WASHINGTON President Barack Obama is pressing for public support Monday to raise taxes on the wealthiest Americans, a day after he and House Speaker John Boehner met one-on-one for the first time to discuss ways to avert the “fiscal cliff.”
Neither side provided details of the weekend meeting at the White House. But with just three weeks until a flurry of tax increases and spending cuts start taking effect, the mere fact that the meeting happened was seen as progress.
Negotiations continue to center on whether to raise tax rates for the top two percent of income earners.
Obama, in a campaign-style speech to auto workers in Michigan on Monday, is expected to stress that he won’t sign a deal that doesn’t include higher tax rates for the wealthiest Americans.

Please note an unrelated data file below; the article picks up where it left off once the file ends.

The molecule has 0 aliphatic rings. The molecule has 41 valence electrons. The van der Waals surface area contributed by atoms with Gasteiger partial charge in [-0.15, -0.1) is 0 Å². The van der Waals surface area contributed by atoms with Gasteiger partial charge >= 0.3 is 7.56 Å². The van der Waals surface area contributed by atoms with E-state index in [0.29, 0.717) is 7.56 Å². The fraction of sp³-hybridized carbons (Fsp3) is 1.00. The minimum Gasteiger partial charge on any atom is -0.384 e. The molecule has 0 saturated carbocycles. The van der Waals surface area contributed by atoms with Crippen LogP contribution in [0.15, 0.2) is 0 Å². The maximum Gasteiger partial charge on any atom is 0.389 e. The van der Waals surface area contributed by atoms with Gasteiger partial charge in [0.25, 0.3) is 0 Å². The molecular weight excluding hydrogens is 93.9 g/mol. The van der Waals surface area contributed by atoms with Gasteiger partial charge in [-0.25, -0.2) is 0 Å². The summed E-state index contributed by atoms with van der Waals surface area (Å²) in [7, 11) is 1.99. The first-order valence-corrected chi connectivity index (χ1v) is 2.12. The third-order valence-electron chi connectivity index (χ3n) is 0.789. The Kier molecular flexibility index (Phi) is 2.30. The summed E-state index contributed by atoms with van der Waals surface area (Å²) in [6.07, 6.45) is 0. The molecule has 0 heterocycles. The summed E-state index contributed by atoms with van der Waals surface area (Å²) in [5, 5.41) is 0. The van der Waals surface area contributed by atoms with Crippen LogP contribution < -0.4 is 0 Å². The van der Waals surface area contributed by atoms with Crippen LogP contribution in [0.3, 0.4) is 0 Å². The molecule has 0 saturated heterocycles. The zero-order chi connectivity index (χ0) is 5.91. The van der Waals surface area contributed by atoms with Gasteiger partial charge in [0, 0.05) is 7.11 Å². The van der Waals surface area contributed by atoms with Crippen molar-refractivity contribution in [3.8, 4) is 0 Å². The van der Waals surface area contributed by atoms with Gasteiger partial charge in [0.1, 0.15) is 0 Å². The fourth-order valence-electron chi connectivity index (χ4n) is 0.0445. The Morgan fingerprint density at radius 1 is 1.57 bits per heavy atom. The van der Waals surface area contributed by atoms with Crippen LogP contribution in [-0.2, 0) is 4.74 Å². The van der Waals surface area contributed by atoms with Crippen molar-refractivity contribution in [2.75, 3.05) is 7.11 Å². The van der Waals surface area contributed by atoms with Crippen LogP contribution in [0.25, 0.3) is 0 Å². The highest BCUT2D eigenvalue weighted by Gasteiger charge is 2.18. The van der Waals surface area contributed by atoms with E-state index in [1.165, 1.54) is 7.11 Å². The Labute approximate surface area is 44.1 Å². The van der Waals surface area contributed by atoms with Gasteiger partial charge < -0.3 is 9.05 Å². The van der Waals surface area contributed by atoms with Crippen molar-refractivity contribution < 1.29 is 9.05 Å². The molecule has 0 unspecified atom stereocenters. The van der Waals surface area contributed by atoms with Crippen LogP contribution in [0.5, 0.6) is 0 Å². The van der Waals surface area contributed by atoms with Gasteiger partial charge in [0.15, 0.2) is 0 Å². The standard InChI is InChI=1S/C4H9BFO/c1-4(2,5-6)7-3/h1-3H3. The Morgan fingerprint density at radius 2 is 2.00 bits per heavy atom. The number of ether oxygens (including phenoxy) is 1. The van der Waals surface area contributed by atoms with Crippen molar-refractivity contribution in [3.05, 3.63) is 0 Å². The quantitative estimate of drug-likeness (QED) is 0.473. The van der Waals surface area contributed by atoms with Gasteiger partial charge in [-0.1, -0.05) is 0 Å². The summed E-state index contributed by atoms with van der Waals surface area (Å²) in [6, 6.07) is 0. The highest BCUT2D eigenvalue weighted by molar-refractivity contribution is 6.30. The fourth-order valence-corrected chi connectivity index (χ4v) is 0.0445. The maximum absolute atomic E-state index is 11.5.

While Republicans have long opposed that approach, some GOP lawmakers are suggesting the party relent on taxes in order to win concessions from the president on entitlement reforms.
And business leaders, tired of Washington’s partisan bickering creating uncertainty in the marketplace, are emphasizing the need to hammer out a deal before year’s end.
“The millions of people that work for us, their lives are in flux. And this is incredibly critical we get this done now,” said Jeffrey Immelt, GE’s chief executive and head of the presidential advisory council on competitiveness.
Immelt, in remarks aired Monday on CBS This Morning, added: “Everyone knows we need revenue,” because spending cuts alone won’t solve the problem.
Read tomorrow's Arkansas Democrat-Gazette for full details.